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Thursday, March 10, 2016

The essentials elements of processing a complaint alleging retaliation constituting unlawful discrimination


The essentials elements in processing a complaint alleging retaliation constituting unlawful discrimination
Troge v State Div. of Human Rights, 2016 NY Slip Op 01337, Appellate Division, Second Department

In the Troge decision the Appellate Division sets out the basics with respect to litigating a complaint alleging retaliation in violation of the State's Human Rights Law where the individual suffered an adverse personnel action because of the individual's engaging in a protected activity .

First, in order to establish a prima facie case of retaliation, the individual is required to show that:

(1) he or she had engaged in protected activity, 

(2) his or her employer was aware that he or she participated in such activity, 

(3) he or she suffered an adverse employment action based upon his or her activity, and 

(4) there is "a causal connection between the protected activity and the adverse [personnel] action" alleged to have suffered by the individual.

Assuming the individual is able to make this initial showing, the burden would shift to the Employer to present legitimate, independent, and nondiscriminatory reasons to support its action[s] or decision[s].

If the Employer meet that burden, the individual would then have to show that the reasons given by the Employer in its defense were "pretext" to camouflage an act of unlawful discrimination.

Darlene Troge was employed by the Town of Southampton as Director of Workplace Policy and Compliance [DWPC], a position that required her to investigate complaints of job discrimination and harassment. After a Deputy Town Supervisor demanded that Troge produce her notes of an investigation of a workplace dispute between two employees, one of whom was Troge’s supervisor, she filed an internal complaint with the Town alleging that the Deputy Town Supervisor had created an "offensive" work environment.

The Town investigated Troge’s complaint and dismissed it. A month later the DWPC position was abolished by unanimous vote of the Town Board and Troge was terminated.  Contending that she had been terminated in retaliation for her filing her “internal complaint” alleging "an offensive work environment," Troge filed a complaint pursuant to Executive Law Article 15 against the Town and Town Supervisor Anna Throne-Holst [the Town].

At a hearing before the State Division of Human Rights [SDHR] the Town submitted proof of the Town's need to reorganize and consolidate different departments within the Town government for financial reasons, leading to the termination of employees. In addition, the Town offered proof of their discontent with the petitioner's job performance. Troge testified that she filed the internal complaint after “opposing requests that she perceived to be in furtherance of discrimination directed against her supervisor” and that she was fired in retaliation of that action.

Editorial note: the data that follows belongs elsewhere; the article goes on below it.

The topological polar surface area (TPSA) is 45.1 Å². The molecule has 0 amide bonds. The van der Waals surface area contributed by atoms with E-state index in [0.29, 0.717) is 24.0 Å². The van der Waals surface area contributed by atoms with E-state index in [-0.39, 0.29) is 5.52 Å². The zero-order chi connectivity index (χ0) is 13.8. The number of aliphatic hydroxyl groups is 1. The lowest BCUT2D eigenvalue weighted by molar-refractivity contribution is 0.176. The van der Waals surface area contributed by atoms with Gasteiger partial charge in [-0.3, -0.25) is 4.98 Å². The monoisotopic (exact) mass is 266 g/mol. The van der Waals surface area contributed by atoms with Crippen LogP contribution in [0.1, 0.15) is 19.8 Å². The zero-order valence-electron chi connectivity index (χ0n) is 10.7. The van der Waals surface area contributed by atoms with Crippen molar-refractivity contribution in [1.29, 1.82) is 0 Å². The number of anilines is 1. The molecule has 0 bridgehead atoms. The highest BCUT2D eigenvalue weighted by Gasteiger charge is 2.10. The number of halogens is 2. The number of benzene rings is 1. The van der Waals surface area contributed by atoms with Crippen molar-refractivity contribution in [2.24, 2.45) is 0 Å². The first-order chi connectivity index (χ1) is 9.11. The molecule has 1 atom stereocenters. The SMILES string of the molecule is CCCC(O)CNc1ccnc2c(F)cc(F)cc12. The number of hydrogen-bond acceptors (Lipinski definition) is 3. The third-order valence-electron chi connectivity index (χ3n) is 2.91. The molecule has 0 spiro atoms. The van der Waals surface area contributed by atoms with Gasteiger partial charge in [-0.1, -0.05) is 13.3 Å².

A Division of Human Rights Administrative law judge [ALJ], following the hearing, found that

[1] Troge failed to establish a prima facie claim for retaliation, and

[2] Even if Troge had established a prima facie claim of unlawful discrimination, the Town had shown that its actions were motivated by "fiscal, non-discriminatory reasons."

Troge filed objections to the ALJ’s findings and determination. The SDHR’s Commissioner issued a final order adopting the ALJ's findings and recommendations and dismissed Troge’s complaint. Troge then filed a CPLR Article 78 petition challenged the Commissioner’s determination.

The Appellate Division said that the review of an administrative determination made after a hearing by a court is limited to considering whether the administrative determination was supported by substantial evidence. Substantial evidence, said the court is “such relevant proof as a reasonable mind may accept as adequate to support a conclusion or ultimate fact."

Notwithstanding Troge’s contention to the contrary, the Appellate Division ruled that there was substantial evidence to support the Commissioner’s determination that the Troge was not subjected to retaliation, explaining that she failed to establish that she had been subjected to an adverse employment action that was taken because of her having engaged in a protected activity.

Essentially the court found that Troge had not been able to demonstrate that the abolishment of her position by the Town constituted a retaliatory firing and the reasons given by the Town in support of its action was “subterfuge.”

The decision is posted on the Internet at:

Handbooks focusing on State and Municipal Public Personnel Law continue to be available for purchase via the links provided below:

The Discipline Book at http://thedisciplinebook.blogspot.com/

A Reasonable Penalty Under The Circumstances at http://nypplarchives.blogspot.com

The Disability Benefits E-book: at http://section207.blogspot.com/

Layoff, Preferred Lists at http://nylayoff.blogspot.com/

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